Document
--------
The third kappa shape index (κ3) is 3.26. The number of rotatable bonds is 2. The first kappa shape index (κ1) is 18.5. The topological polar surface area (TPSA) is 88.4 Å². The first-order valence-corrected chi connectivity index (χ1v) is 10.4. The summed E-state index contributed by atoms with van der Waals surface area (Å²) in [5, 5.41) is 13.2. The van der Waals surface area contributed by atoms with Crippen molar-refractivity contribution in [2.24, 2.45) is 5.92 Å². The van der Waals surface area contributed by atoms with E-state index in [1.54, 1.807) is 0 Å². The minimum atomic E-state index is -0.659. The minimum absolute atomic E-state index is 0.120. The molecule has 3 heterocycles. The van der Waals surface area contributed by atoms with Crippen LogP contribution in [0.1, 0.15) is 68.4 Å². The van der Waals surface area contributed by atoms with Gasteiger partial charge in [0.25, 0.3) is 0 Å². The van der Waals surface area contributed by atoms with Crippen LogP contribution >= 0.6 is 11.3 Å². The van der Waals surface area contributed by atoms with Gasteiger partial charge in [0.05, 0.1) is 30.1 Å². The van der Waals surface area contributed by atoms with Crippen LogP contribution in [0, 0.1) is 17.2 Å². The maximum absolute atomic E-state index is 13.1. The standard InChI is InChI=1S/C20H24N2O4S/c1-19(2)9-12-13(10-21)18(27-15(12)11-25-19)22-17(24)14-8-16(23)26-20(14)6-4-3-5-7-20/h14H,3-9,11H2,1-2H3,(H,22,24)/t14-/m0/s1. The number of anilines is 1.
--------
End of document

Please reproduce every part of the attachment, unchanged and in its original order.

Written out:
The third kappa shape index (κ3) is 3.26. The number of rotatable bonds is 2. The first kappa shape index (κ1) is 18.5. The topological polar surface area (TPSA) is 88.4 Å². The first-order valence-corrected chi connectivity index (χ1v) is 10.4. The summed E-state index contributed by atoms with van der Waals surface area (Å²) in [5, 5.41) is 13.2. The van der Waals surface area contributed by atoms with Crippen molar-refractivity contribution in [2.24, 2.45) is 5.92 Å². The van der Waals surface area contributed by atoms with E-state index in [1.54, 1.807) is 0 Å². The minimum atomic E-state index is -0.659. The minimum absolute atomic E-state index is 0.120. The molecule has 3 heterocycles. The van der Waals surface area contributed by atoms with Crippen LogP contribution in [0.1, 0.15) is 68.4 Å². The van der Waals surface area contributed by atoms with Gasteiger partial charge in [0.25, 0.3) is 0 Å². The van der Waals surface area contributed by atoms with Crippen LogP contribution >= 0.6 is 11.3 Å². The van der Waals surface area contributed by atoms with Gasteiger partial charge in [0.05, 0.1) is 30.1 Å². The van der Waals surface area contributed by atoms with Crippen LogP contribution in [0, 0.1) is 17.2 Å². The maximum absolute atomic E-state index is 13.1. The standard InChI is InChI=1S/C20H24N2O4S/c1-19(2)9-12-13(10-21)18(27-15(12)11-25-19)22-17(24)14-8-16(23)26-20(14)6-4-3-5-7-20/h14H,3-9,11H2,1-2H3,(H,22,24)/t14-/m0/s1. The number of anilines is 1.